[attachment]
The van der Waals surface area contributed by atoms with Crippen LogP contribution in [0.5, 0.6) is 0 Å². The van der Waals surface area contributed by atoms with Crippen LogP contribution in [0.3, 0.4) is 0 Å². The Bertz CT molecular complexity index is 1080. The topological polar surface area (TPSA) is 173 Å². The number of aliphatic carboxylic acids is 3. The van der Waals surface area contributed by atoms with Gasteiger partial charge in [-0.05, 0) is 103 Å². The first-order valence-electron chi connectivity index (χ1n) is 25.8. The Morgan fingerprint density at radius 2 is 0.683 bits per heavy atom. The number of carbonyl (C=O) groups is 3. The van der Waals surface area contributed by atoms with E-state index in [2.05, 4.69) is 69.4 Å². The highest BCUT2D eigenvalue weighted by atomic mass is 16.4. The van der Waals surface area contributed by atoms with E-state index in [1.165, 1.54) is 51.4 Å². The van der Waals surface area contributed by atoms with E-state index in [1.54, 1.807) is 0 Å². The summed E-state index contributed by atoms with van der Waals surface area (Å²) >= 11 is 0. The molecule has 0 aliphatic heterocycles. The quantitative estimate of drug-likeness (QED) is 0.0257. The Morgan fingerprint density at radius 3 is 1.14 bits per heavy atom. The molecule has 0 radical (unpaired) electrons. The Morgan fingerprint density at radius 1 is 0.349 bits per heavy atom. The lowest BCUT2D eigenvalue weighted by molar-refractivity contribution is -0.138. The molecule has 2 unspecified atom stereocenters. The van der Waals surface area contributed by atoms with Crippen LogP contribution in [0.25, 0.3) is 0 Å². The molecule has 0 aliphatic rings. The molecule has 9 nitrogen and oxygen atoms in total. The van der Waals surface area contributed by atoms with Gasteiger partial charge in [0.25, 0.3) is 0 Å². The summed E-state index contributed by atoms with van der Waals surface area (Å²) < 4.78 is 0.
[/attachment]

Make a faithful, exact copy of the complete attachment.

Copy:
The van der Waals surface area contributed by atoms with Crippen LogP contribution in [0.5, 0.6) is 0 Å². The van der Waals surface area contributed by atoms with Crippen LogP contribution in [0.3, 0.4) is 0 Å². The Bertz CT molecular complexity index is 1080. The topological polar surface area (TPSA) is 173 Å². The number of aliphatic carboxylic acids is 3. The van der Waals surface area contributed by atoms with Gasteiger partial charge in [-0.05, 0) is 103 Å². The first-order valence-electron chi connectivity index (χ1n) is 25.8. The Morgan fingerprint density at radius 2 is 0.683 bits per heavy atom. The number of carbonyl (C=O) groups is 3. The van der Waals surface area contributed by atoms with E-state index in [2.05, 4.69) is 69.4 Å². The highest BCUT2D eigenvalue weighted by atomic mass is 16.4. The van der Waals surface area contributed by atoms with E-state index in [1.165, 1.54) is 51.4 Å². The van der Waals surface area contributed by atoms with E-state index in [1.54, 1.807) is 0 Å². The summed E-state index contributed by atoms with van der Waals surface area (Å²) >= 11 is 0. The molecule has 0 aliphatic heterocycles. The quantitative estimate of drug-likeness (QED) is 0.0257. The Morgan fingerprint density at radius 3 is 1.14 bits per heavy atom. The molecule has 0 radical (unpaired) electrons. The Morgan fingerprint density at radius 1 is 0.349 bits per heavy atom. The lowest BCUT2D eigenvalue weighted by molar-refractivity contribution is -0.138. The molecule has 2 unspecified atom stereocenters. The van der Waals surface area contributed by atoms with Crippen LogP contribution in [0.25, 0.3) is 0 Å². The molecule has 0 aliphatic rings. The molecule has 9 nitrogen and oxygen atoms in total. The van der Waals surface area contributed by atoms with Gasteiger partial charge in [0.25, 0.3) is 0 Å². The summed E-state index contributed by atoms with van der Waals surface area (Å²) < 4.78 is 0.